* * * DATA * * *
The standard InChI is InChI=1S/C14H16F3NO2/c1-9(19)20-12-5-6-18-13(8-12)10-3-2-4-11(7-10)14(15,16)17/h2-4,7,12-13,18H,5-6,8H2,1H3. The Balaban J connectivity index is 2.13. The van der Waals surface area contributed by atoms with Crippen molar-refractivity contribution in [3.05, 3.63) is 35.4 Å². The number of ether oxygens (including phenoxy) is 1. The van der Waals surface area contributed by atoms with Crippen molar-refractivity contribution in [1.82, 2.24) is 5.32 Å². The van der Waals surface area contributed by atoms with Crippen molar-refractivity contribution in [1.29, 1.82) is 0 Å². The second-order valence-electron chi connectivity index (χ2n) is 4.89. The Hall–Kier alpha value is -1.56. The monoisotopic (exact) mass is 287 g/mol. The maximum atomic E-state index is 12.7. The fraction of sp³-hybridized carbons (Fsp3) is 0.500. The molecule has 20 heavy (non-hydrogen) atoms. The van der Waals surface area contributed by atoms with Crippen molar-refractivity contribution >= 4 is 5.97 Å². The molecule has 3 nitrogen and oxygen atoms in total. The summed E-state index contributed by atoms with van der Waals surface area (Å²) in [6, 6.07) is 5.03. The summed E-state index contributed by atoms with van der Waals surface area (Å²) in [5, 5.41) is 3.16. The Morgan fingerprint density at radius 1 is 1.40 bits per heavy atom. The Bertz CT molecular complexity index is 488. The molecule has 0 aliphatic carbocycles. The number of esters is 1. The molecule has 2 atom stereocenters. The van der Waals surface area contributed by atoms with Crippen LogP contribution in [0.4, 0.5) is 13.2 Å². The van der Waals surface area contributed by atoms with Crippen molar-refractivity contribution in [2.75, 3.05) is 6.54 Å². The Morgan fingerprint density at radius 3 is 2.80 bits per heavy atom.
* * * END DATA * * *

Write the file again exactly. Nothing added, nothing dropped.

The standard InChI is InChI=1S/C14H16F3NO2/c1-9(19)20-12-5-6-18-13(8-12)10-3-2-4-11(7-10)14(15,16)17/h2-4,7,12-13,18H,5-6,8H2,1H3. The Balaban J connectivity index is 2.13. The van der Waals surface area contributed by atoms with Crippen molar-refractivity contribution in [3.05, 3.63) is 35.4 Å². The number of ether oxygens (including phenoxy) is 1. The van der Waals surface area contributed by atoms with Crippen molar-refractivity contribution in [1.82, 2.24) is 5.32 Å². The van der Waals surface area contributed by atoms with Crippen molar-refractivity contribution in [1.29, 1.82) is 0 Å². The second-order valence-electron chi connectivity index (χ2n) is 4.89. The Hall–Kier alpha value is -1.56. The monoisotopic (exact) mass is 287 g/mol. The maximum atomic E-state index is 12.7. The fraction of sp³-hybridized carbons (Fsp3) is 0.500. The molecule has 20 heavy (non-hydrogen) atoms. The van der Waals surface area contributed by atoms with Crippen molar-refractivity contribution >= 4 is 5.97 Å². The molecule has 3 nitrogen and oxygen atoms in total. The summed E-state index contributed by atoms with van der Waals surface area (Å²) in [6, 6.07) is 5.03. The summed E-state index contributed by atoms with van der Waals surface area (Å²) in [5, 5.41) is 3.16. The Morgan fingerprint density at radius 1 is 1.40 bits per heavy atom. The Bertz CT molecular complexity index is 488. The molecule has 0 aliphatic carbocycles. The number of esters is 1. The molecule has 2 atom stereocenters. The van der Waals surface area contributed by atoms with Crippen LogP contribution in [0.4, 0.5) is 13.2 Å². The van der Waals surface area contributed by atoms with Crippen molar-refractivity contribution in [2.75, 3.05) is 6.54 Å². The Morgan fingerprint density at radius 3 is 2.80 bits per heavy atom.